|Teaching children about money
Include children in your
Most children and teens don't know what their parents do to earn
money. Sure dad may be an engineer and mom may work in IT, but what
does that really mean? What do they do all day? Once children learn
what adults do in different jobs, they become more invested. Take
your children to your office and let them see where you work, who
you work with and what you do all day.
Let them participate every once in a while in your
business ventures. If you sell antiques as a hobby to earn extra
income, let them play a role. There's always some way that children
can help, regardless of their age. Even preschoolers can help with
easy office work such as organizing business receipts.
"Their involvement needs to be age appropriate," Langemeier
says. The activities should also be appropriate for the children's
comprehension level. But when they get to know how you earn the
money, they begin to have a greater understanding of the bigger
Most people learn best when they experience something firsthand.
Children and teens are no different. To learn good money-management
skills, offer real world lessons. For example, if the family is
considering buying a new car, let your daughter look up the trade-in
value. Sit down as a family and discuss the options you'd like to
have. Suggest that your son go to three different car dealerships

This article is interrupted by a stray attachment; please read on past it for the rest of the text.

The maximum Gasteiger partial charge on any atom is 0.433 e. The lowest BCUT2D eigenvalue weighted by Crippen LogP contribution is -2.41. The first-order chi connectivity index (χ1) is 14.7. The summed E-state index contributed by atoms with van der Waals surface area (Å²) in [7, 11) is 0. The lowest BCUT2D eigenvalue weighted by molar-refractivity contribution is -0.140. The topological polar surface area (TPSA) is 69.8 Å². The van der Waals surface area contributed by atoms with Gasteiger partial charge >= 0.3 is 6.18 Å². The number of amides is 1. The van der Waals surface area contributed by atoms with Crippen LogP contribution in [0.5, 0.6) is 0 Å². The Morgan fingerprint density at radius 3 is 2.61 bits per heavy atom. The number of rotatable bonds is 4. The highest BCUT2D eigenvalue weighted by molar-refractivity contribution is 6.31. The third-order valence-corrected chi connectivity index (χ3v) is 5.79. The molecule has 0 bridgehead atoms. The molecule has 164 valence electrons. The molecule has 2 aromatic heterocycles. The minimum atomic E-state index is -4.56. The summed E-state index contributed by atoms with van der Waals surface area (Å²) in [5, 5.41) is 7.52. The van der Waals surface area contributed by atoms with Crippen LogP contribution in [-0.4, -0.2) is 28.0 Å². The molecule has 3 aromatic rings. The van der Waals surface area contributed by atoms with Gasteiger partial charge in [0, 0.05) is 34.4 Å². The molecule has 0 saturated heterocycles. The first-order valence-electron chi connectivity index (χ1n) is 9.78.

to get quotes on two different types of cars with the options the
family has agreed are worthwhile.
One exercise Baker has his students do is count the
number of spare "doughnut" tires on cars they see over the course
of one weekend. He explains that when there's a "doughnut"
tire on someone's car it can only mean two things: Either the driver
just had a flat tire and is on his way to have it repaired, or the
flat occurred some time ago and the driver doesn't have $50 to get
it fixed. Baker says it's usually the latter.
The point of the activity is that it gives the students
the opportunity to see how many people can't afford to handle the
If the driver had an emergency fund, something that
Baker suggests his students have in addition to savings, then he
or she could afford to have the tire repaired. The students love
this type of activity because it's something they can relate to
and see for themselves.
"If you make it
interesting to them, they're more likely to learn and enjoy learning," Baker says.